For many across the nation, these uncertain times during the 2019 novel coronavirus (COVID-19) pandemic have caused stress levels to rise as financial woes burden Americans more than ever. One such
Commercial Real Estate post COVID-19
Dated: June 14 2020
Commercial real estate post COVID-19 is an unusual situation that has shown just how important factors such as human interaction and socialization in the workplace truly are, because of this businesses are moving to remote work stations to help combat the situation as well as downsizing in the process to keep businesses turning a profit.
With the economy pausing on a more short-term basis in order to properly readjust, business owners will essentially have to reconsider their long-term plans and listen to their consumer base. For instance, if they previously had 35 square feet to themselves before, it will now translate to 70 square feet in order to properly allow operators to act responsibly due to new guidelines involving social distancing.
Employees and employers alike have now made the determination that they will be able to remotely work via video conferencing, thereby initiating discussions in regards to “right-sizing” offices. Even though distractions inside the home naturally exist, overall productivity remains high enough to still consider a more long-term strategy involving only essential employees going to the office.
In the city of Houston, the “flight to quality” trend is something that has been the main discussion point over the past few years, meaning that as an employer, approximately 15% to 20% will be overpaid for office rent in order to remain in line with competitors to offer various amenities focusing on a live-work-play workplace. Typically, this includes the concept of densifying a space in order to offset increased rental costs.
With social distancing currently being implemented in a vast majority of locations, the chances are great that there will be a “flight to lower-priced alternatives,” which essentially translates to more space and lower cost. This means that there will be opportunities that didn't actually exist before, which includes larger subleasing opportunities thanks in large part to oil companies and energy companies downsizing due to current oil prices. As a result of the ongoing COVID-19 pandemic and the economy, landlords will end up having to come up with ways to attract tenants thanks to increased competition.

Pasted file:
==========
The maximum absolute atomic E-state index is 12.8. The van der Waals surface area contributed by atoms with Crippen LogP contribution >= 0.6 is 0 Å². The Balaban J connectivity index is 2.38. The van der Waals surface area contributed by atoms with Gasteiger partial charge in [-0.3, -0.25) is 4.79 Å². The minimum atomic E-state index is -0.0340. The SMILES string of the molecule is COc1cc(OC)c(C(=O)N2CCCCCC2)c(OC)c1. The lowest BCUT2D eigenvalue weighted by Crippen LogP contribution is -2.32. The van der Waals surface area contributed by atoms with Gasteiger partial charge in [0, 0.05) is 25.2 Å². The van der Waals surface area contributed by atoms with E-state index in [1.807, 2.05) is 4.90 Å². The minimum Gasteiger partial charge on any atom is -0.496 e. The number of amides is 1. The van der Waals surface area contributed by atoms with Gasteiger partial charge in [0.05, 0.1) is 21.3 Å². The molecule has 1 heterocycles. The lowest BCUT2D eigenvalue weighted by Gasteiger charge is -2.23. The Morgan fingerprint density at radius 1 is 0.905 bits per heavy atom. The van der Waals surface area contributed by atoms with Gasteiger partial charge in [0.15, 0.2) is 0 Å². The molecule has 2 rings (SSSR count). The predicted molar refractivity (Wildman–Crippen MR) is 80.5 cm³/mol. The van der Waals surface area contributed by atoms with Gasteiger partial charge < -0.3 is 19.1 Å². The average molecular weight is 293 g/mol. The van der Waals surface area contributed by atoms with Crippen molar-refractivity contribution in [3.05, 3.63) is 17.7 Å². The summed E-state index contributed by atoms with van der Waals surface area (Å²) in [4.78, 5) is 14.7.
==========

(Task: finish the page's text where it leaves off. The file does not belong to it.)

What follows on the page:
Another factor to consider due to spaces being redesigned in order to accommodate COVID-19-based workplaces is that it will end up translating into long-term effects of how business is conducted. Many leases are, on average, five years in length, meaning that if a less dense workplace and higher circulation is implied, a tenant could be stuck with this particular model for the term of the lease. Implementing specific operational changes including a work-from-home strategy could end up becoming a more permanent and long-term option that will have to be accounted for by employers.
Furthermore, landlords, tenants, and buildings will also need to operate in a different manner due to the overall health and safety of a worker will be the main focus more than it previously had been. Landlords that focus more on precautionary measures will likely end up winning in terms of attracting and retaining tenants.
In terms of tenants, employers will need to take the time to look long and hard at their culture. From there, they will need to determine a more flexible office footprint in terms of functionality. Landlords who are able to embrace a repositioning involving their assets in a post-COVID-19 environment will likely be able to lease spaces. This repositioning will involve health safety measures that focus more on an individual's health than it previously had before.